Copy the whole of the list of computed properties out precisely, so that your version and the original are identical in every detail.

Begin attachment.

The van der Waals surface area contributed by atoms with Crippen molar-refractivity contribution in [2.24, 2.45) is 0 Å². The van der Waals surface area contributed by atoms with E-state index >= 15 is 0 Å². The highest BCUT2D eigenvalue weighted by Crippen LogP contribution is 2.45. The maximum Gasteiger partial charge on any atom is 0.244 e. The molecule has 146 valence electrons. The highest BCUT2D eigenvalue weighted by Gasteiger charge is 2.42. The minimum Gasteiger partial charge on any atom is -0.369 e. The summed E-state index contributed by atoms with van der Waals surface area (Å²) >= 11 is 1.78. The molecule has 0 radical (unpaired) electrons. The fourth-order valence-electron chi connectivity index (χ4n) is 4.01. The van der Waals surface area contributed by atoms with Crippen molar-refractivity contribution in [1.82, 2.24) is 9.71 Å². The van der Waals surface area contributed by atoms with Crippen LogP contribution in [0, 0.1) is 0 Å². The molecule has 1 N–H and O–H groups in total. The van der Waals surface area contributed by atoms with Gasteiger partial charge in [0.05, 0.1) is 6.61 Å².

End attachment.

The van der Waals surface area contributed by atoms with Crippen molar-refractivity contribution in [2.24, 2.45) is 0 Å². The van der Waals surface area contributed by atoms with E-state index >= 15 is 0 Å². The highest BCUT2D eigenvalue weighted by Crippen LogP contribution is 2.45. The maximum Gasteiger partial charge on any atom is 0.244 e. The molecule has 146 valence electrons. The highest BCUT2D eigenvalue weighted by Gasteiger charge is 2.42. The minimum Gasteiger partial charge on any atom is -0.369 e. The summed E-state index contributed by atoms with van der Waals surface area (Å²) >= 11 is 1.78. The molecule has 0 radical (unpaired) electrons. The fourth-order valence-electron chi connectivity index (χ4n) is 4.01. The van der Waals surface area contributed by atoms with Crippen molar-refractivity contribution in [1.82, 2.24) is 9.71 Å². The van der Waals surface area contributed by atoms with Crippen LogP contribution in [0, 0.1) is 0 Å². The molecule has 1 N–H and O–H groups in total. The van der Waals surface area contributed by atoms with Gasteiger partial charge in [0.05, 0.1) is 6.61 Å².